Pugliese swamps District 3 field for Mesa County Commission at convention
Rose Pugliese, who wore fiery red to the Mesa County Republican Party convention Saturday, burned her two opponents in the race to represent the party in the Mesa County Commission District 3 election.
Pugliese captured 58.4 percent of the vote among GOP delegates gathered at the Avalon Theatre, leaving one of her opponents, Woody Walcher, to ponder whether to force a primary election by petition. The other opponent, Paul Nelson, said he will let the decision of the delegates stand.
Walcher’s 27.5 percent left him about nine votes short of spot on the ballot. If he chooses not to pursue collecting the signatures of more than 2,000 Republicans by April 2 to force the issue, Republicans will be spared a primary in the race to replace term-limited Janet Rowland.
Walcher said he will consider the petition process, but noted it poses a significant hurdle.
Dave Edwards, a Palisade Democrat, has no challengers for the District 3 nomination.
Pugliese’s victory was a reflection of ideology and organization, she said. A tea party activist who also worked in the Republican Party, Pugliese said she had feet in both camps.
“I think I’m the only person both sides of the party can get unified behind,” she said after the results were announced.
“That tea party label helps,” Pulgliese supporter Marjorie Haun said, calling Pugliese’s victory evidence the tea party is moving to correct the GOP.
It also didn’t hurt that she’s been “pretty active in the leadership of the party” and is “articulate, charming and dedicated,” delegate Cliff Knapp said.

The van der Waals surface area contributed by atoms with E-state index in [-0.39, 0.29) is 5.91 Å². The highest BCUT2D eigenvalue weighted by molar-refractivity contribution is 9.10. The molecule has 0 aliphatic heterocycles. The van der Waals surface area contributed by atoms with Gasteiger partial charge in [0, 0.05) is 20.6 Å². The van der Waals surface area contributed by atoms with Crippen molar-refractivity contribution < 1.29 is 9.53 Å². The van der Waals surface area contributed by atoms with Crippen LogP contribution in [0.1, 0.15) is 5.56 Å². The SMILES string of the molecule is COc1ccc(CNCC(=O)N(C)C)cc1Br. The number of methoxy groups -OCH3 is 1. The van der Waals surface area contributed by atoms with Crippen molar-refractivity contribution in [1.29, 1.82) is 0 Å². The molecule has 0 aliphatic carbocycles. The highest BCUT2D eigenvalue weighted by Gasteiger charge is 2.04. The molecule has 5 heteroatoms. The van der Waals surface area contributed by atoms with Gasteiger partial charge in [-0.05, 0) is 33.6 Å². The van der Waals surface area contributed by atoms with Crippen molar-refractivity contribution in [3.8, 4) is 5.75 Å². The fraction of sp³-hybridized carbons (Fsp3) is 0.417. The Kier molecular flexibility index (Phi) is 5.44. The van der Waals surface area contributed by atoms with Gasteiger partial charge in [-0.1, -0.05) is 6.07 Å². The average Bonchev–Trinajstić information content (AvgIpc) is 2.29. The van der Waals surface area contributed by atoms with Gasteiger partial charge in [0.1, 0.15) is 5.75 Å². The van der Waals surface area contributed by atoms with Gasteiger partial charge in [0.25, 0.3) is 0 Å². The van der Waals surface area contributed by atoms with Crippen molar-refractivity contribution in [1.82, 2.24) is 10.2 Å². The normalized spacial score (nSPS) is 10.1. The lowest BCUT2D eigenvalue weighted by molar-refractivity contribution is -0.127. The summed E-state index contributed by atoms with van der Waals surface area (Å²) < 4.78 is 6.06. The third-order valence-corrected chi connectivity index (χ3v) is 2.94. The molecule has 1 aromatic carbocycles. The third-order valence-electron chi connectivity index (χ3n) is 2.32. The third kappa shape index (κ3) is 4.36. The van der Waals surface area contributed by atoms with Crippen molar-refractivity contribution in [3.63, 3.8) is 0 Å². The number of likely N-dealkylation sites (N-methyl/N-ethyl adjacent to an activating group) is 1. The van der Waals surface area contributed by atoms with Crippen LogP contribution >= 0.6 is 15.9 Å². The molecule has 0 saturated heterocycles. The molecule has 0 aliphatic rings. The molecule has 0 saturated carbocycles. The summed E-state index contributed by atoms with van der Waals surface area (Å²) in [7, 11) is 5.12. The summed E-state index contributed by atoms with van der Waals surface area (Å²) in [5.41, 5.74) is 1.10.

When some suggested her victory was a comeuppance to the party establishment, Pugliese said, “Some people think I am the establishment, so I find that kind of amusing.”
Pugliese said her organization began months ago, when she was rounding up people to attend party caucuses and seek election as delegates for her.
As an attorney, Pugliese told delegates, she helped clients keep farms and ranches when threatened with loss to the estate tax, and she was proud of that accomplishment.
Nonetheless, she said she will be a full-time commissioner if elected, and not split time as an attorney.
Like other GOP candidates, Pugliese said in an interview her first priority would be the local economy, and she would seek to identify roadblocks to economic growth and try to remove them.
The success of the Pugliese’s organization was shown by the 34-member entourage on the Avalon stage for her nomination. Her swarm of backers easily swamped those of all of the other GOP candidates in both County Commission races.